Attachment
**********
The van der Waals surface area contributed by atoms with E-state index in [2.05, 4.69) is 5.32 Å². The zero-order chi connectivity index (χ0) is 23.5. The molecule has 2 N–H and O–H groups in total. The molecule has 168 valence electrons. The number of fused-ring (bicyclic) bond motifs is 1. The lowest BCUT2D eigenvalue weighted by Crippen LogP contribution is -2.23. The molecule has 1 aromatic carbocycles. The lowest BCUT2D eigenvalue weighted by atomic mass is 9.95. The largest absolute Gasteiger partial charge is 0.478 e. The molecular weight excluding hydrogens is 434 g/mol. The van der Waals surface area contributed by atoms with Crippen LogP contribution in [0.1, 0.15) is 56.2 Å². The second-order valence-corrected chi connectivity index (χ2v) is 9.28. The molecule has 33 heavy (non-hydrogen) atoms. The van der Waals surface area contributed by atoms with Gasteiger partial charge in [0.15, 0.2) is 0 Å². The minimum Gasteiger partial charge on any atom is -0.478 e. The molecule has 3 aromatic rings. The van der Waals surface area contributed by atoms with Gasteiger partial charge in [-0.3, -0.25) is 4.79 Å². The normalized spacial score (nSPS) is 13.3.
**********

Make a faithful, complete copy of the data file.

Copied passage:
The van der Waals surface area contributed by atoms with E-state index in [2.05, 4.69) is 5.32 Å². The zero-order chi connectivity index (χ0) is 23.5. The molecule has 2 N–H and O–H groups in total. The molecule has 168 valence electrons. The number of fused-ring (bicyclic) bond motifs is 1. The lowest BCUT2D eigenvalue weighted by Crippen LogP contribution is -2.23. The molecule has 1 aromatic carbocycles. The lowest BCUT2D eigenvalue weighted by atomic mass is 9.95. The largest absolute Gasteiger partial charge is 0.478 e. The molecular weight excluding hydrogens is 434 g/mol. The van der Waals surface area contributed by atoms with Crippen LogP contribution in [0.1, 0.15) is 56.2 Å². The second-order valence-corrected chi connectivity index (χ2v) is 9.28. The molecule has 33 heavy (non-hydrogen) atoms. The van der Waals surface area contributed by atoms with Gasteiger partial charge in [0.15, 0.2) is 0 Å². The minimum Gasteiger partial charge on any atom is -0.478 e. The molecule has 3 aromatic rings. The van der Waals surface area contributed by atoms with Gasteiger partial charge in [-0.3, -0.25) is 4.79 Å². The normalized spacial score (nSPS) is 13.3.